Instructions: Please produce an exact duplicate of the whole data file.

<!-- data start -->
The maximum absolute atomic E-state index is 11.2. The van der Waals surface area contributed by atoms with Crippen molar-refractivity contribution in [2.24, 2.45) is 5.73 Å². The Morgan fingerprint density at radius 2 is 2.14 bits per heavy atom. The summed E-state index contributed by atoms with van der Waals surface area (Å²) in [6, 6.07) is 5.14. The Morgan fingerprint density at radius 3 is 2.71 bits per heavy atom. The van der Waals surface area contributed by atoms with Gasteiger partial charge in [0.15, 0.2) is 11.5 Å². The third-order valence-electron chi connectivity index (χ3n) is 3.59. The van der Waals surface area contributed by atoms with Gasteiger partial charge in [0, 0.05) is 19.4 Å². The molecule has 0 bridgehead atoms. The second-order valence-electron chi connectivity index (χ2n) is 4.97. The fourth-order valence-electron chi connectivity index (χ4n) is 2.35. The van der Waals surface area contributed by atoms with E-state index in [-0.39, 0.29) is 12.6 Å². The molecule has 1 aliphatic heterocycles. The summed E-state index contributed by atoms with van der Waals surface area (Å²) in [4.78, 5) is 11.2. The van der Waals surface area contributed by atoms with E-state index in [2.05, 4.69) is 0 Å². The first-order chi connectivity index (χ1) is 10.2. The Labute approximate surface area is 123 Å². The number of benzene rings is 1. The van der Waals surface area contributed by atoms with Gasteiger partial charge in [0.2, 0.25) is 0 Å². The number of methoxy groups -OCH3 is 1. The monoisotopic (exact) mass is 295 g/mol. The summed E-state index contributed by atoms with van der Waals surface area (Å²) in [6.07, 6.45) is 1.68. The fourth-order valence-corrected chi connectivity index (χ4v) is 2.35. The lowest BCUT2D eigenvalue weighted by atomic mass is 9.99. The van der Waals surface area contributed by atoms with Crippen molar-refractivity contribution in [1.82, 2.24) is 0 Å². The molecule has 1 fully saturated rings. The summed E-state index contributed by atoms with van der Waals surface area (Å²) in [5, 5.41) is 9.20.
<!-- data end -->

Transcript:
The maximum absolute atomic E-state index is 11.2. The van der Waals surface area contributed by atoms with Crippen molar-refractivity contribution in [2.24, 2.45) is 5.73 Å². The Morgan fingerprint density at radius 2 is 2.14 bits per heavy atom. The summed E-state index contributed by atoms with van der Waals surface area (Å²) in [6, 6.07) is 5.14. The Morgan fingerprint density at radius 3 is 2.71 bits per heavy atom. The van der Waals surface area contributed by atoms with Gasteiger partial charge in [0.15, 0.2) is 11.5 Å². The third-order valence-electron chi connectivity index (χ3n) is 3.59. The van der Waals surface area contributed by atoms with Gasteiger partial charge in [0, 0.05) is 19.4 Å². The molecule has 0 bridgehead atoms. The second-order valence-electron chi connectivity index (χ2n) is 4.97. The fourth-order valence-electron chi connectivity index (χ4n) is 2.35. The van der Waals surface area contributed by atoms with E-state index in [-0.39, 0.29) is 12.6 Å². The molecule has 1 aliphatic heterocycles. The summed E-state index contributed by atoms with van der Waals surface area (Å²) in [4.78, 5) is 11.2. The van der Waals surface area contributed by atoms with E-state index in [2.05, 4.69) is 0 Å². The first-order chi connectivity index (χ1) is 10.2. The Labute approximate surface area is 123 Å². The number of benzene rings is 1. The van der Waals surface area contributed by atoms with Gasteiger partial charge in [0.2, 0.25) is 0 Å². The number of methoxy groups -OCH3 is 1. The monoisotopic (exact) mass is 295 g/mol. The summed E-state index contributed by atoms with van der Waals surface area (Å²) in [6.07, 6.45) is 1.68. The fourth-order valence-corrected chi connectivity index (χ4v) is 2.35. The lowest BCUT2D eigenvalue weighted by atomic mass is 9.99. The van der Waals surface area contributed by atoms with Crippen molar-refractivity contribution in [1.82, 2.24) is 0 Å². The molecule has 1 fully saturated rings. The summed E-state index contributed by atoms with van der Waals surface area (Å²) in [5, 5.41) is 9.20.